Social media has all but infiltrated television, flipping how we watch TV on its head. As life continues to move faster and our attention spans become shorter, we’re increasingly multitasking while watching our favorite TV shows. Whether we’re on our smartphone, tablet, or laptop, TV producers and media gurus are dubbing the trend as the “second screen experience”.
A 2012 Nielsen study found that 80% of viewers were using smartphones and tablet devices while watching TV with 32 million of us tweeting about it. And in a 2013 follow-up study, tweets influenced TV ratings in 29% of episodes aired. Likewise, TV ratings impacted related tweets in 48 percent of the TV shows. As Twitter activity increases TV tune-in, so too does TV tune-in increase Twitter activity. Twitter has become the new watercooler for fans to share our thoughts, ideas, and exasperations about our favorite shows and characters.
TV networks are expanding their audience reach through an increased social media presence. Facebook and Twitter are easy and clever ways for networks to use their existing fan base to spread the good word though content creation, hashtags, favorites, and retweets. Dramas, sitcoms, and reality TV shows are all plugging in to the second screen, creating a space where viewers can connect with their favorite shows in real time.
ABC Family’s “Pretty Little Liars” has mastered the second screen experience to become cable TV’s most-tweeted show. Their success can be attributed to their influential online presence. The network reigns supreme at keeping #PLL fans involved with the show between each episode and season. The show keeps their 10+ million Facebook fans engaged by posting exclusive content and photo albums. Their fun “Suspect Tracker” Twitter campaign and exciting hashtags (and fan-powered trending topics) during dramatic scenes brought in 1.4 million tweets during their January 2013 season premiere. Additionally, the cast regularly interacts with fans during episodes. Star Shay Mitchell has her own hashtag, #PLLayWithShay, where fans can send questions about the episode directly to her as it airs. And during the show’s hiatus, ABC Family fills the gap with their “Pretty Dirty Secrets” webseries that garners over 3 million views.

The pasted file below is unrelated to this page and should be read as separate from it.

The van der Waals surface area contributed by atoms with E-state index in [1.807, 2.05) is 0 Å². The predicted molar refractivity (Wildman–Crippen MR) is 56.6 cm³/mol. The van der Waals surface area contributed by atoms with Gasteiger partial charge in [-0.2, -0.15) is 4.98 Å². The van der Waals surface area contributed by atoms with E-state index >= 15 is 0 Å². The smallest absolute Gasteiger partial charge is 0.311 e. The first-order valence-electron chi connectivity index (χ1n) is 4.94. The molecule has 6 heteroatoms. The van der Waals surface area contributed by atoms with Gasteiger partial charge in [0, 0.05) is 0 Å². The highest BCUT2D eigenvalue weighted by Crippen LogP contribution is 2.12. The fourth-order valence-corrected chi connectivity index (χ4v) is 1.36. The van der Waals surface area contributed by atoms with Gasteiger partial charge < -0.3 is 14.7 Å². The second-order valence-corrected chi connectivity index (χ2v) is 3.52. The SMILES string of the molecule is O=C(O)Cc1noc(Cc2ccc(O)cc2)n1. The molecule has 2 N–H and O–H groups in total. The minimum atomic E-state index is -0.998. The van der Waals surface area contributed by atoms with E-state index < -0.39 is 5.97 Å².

Another show absolutely killing the social media game is NBC’s “The Voice.” A social media team of 10 manages their dynamic strategy to engage fans with every element of the show. With the presence of a perpetual hashtag, #TheVoice, in the bottom left-hand corner of the screen, Twitter users get an exclusive, behind-the-scenes look at the show. From the comfort of their couches, fans can tweet at contestants and coaches and respond to requests from contestants seeking fashion advice and rib each other over who’s Team Adam or Team Xtina. And producers are smart to read tweets searching for fan feedback about production decisions and ways to improve the show. An episode of “The Voice” can bring in 200,000 related tweets.
One of the biggest draws of Twitter has always been the accessibility to our favorite celebrities, and when it comes to Twitter and TV, networks use their stars to promote their shows and potentially increase their viewership. Twitter is the perfect channel for reaching out to a new audience. Retta from NBC’s “Parks and Recreation” is one of the most prolific and satisfying celebrity tweeters, renowned for her sidesplitting tweet recaps of other popular shows including “The Vampire Diaries”, “Glee”, and “Breaking Bad”. Her witticisms have wooed me into watching shows I wouldn’t have checked out otherwise.
Streaming television from a second screen compresses the distance between fans across time zones, bridging a gap for dialogue about these shows to take place. Twitter enhances our primetime viewing by creating an atmosphere where we can share our emotions, disappointments, and surprises at a show’s plot and characters with instantaneous reaction. It’s a community that allows for us to be a part of a larger conversation in an age where television has become an interactive experience.